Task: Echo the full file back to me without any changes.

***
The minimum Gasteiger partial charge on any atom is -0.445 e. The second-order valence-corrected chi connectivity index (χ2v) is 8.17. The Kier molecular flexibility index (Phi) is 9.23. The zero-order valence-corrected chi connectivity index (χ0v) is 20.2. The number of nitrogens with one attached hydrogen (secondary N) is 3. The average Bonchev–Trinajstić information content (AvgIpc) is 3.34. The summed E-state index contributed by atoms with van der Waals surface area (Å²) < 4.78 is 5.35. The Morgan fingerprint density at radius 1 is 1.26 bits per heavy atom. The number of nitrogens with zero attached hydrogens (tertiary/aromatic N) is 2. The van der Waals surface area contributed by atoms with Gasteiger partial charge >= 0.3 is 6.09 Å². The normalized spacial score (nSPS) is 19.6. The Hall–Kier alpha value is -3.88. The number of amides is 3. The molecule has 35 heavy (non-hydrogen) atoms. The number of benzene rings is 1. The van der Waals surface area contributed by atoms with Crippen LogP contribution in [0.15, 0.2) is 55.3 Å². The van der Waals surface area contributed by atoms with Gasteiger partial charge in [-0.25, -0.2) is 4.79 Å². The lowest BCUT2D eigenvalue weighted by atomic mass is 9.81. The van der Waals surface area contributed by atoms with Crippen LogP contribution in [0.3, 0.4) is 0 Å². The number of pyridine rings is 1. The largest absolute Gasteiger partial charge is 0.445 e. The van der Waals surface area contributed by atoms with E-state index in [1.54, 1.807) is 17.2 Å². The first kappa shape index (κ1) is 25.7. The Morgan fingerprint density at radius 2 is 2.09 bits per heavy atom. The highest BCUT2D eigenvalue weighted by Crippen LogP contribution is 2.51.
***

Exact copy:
The minimum Gasteiger partial charge on any atom is -0.445 e. The second-order valence-corrected chi connectivity index (χ2v) is 8.17. The Kier molecular flexibility index (Phi) is 9.23. The zero-order valence-corrected chi connectivity index (χ0v) is 20.2. The number of nitrogens with one attached hydrogen (secondary N) is 3. The average Bonchev–Trinajstić information content (AvgIpc) is 3.34. The summed E-state index contributed by atoms with van der Waals surface area (Å²) < 4.78 is 5.35. The Morgan fingerprint density at radius 1 is 1.26 bits per heavy atom. The number of nitrogens with zero attached hydrogens (tertiary/aromatic N) is 2. The van der Waals surface area contributed by atoms with Gasteiger partial charge >= 0.3 is 6.09 Å². The normalized spacial score (nSPS) is 19.6. The Hall–Kier alpha value is -3.88. The number of amides is 3. The molecule has 35 heavy (non-hydrogen) atoms. The number of benzene rings is 1. The van der Waals surface area contributed by atoms with Crippen LogP contribution in [0.15, 0.2) is 55.3 Å². The van der Waals surface area contributed by atoms with Gasteiger partial charge in [-0.25, -0.2) is 4.79 Å². The lowest BCUT2D eigenvalue weighted by atomic mass is 9.81. The van der Waals surface area contributed by atoms with Crippen LogP contribution in [0.3, 0.4) is 0 Å². The number of pyridine rings is 1. The largest absolute Gasteiger partial charge is 0.445 e. The van der Waals surface area contributed by atoms with E-state index in [1.54, 1.807) is 17.2 Å². The first kappa shape index (κ1) is 25.7. The Morgan fingerprint density at radius 2 is 2.09 bits per heavy atom. The highest BCUT2D eigenvalue weighted by Crippen LogP contribution is 2.51.